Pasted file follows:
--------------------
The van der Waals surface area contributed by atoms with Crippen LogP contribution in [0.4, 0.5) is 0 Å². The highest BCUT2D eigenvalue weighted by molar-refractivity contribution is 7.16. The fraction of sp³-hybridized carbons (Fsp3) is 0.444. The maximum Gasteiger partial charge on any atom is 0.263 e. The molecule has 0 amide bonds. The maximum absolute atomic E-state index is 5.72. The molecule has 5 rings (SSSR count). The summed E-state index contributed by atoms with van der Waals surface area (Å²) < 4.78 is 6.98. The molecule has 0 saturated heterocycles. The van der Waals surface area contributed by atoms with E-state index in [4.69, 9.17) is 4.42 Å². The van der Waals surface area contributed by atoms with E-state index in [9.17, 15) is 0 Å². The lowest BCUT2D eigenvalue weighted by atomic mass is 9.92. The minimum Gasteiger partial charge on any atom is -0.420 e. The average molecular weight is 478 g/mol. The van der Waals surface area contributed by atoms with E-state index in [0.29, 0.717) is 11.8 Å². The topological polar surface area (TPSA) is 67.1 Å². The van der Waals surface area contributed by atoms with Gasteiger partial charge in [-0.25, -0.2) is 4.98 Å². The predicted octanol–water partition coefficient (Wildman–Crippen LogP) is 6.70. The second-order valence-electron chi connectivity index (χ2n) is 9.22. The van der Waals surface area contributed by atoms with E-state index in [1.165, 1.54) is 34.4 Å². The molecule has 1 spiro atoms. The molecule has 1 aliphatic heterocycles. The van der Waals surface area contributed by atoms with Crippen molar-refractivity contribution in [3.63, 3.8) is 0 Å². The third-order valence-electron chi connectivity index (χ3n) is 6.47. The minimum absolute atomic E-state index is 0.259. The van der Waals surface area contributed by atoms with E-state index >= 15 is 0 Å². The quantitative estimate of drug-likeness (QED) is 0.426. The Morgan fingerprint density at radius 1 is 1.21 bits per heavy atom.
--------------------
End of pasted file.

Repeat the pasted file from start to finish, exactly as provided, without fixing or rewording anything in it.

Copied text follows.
The van der Waals surface area contributed by atoms with Crippen LogP contribution in [0.4, 0.5) is 0 Å². The highest BCUT2D eigenvalue weighted by molar-refractivity contribution is 7.16. The fraction of sp³-hybridized carbons (Fsp3) is 0.444. The maximum Gasteiger partial charge on any atom is 0.263 e. The molecule has 0 amide bonds. The maximum absolute atomic E-state index is 5.72. The molecule has 5 rings (SSSR count). The summed E-state index contributed by atoms with van der Waals surface area (Å²) < 4.78 is 6.98. The molecule has 0 saturated heterocycles. The van der Waals surface area contributed by atoms with E-state index in [4.69, 9.17) is 4.42 Å². The van der Waals surface area contributed by atoms with E-state index in [9.17, 15) is 0 Å². The lowest BCUT2D eigenvalue weighted by atomic mass is 9.92. The minimum Gasteiger partial charge on any atom is -0.420 e. The average molecular weight is 478 g/mol. The van der Waals surface area contributed by atoms with E-state index in [0.29, 0.717) is 11.8 Å². The topological polar surface area (TPSA) is 67.1 Å². The van der Waals surface area contributed by atoms with Gasteiger partial charge in [-0.25, -0.2) is 4.98 Å². The predicted octanol–water partition coefficient (Wildman–Crippen LogP) is 6.70. The second-order valence-electron chi connectivity index (χ2n) is 9.22. The van der Waals surface area contributed by atoms with E-state index in [1.165, 1.54) is 34.4 Å². The molecule has 1 spiro atoms. The molecule has 1 aliphatic heterocycles. The van der Waals surface area contributed by atoms with Crippen molar-refractivity contribution in [3.63, 3.8) is 0 Å². The third-order valence-electron chi connectivity index (χ3n) is 6.47. The minimum absolute atomic E-state index is 0.259. The van der Waals surface area contributed by atoms with E-state index >= 15 is 0 Å². The quantitative estimate of drug-likeness (QED) is 0.426. The Morgan fingerprint density at radius 1 is 1.21 bits per heavy atom.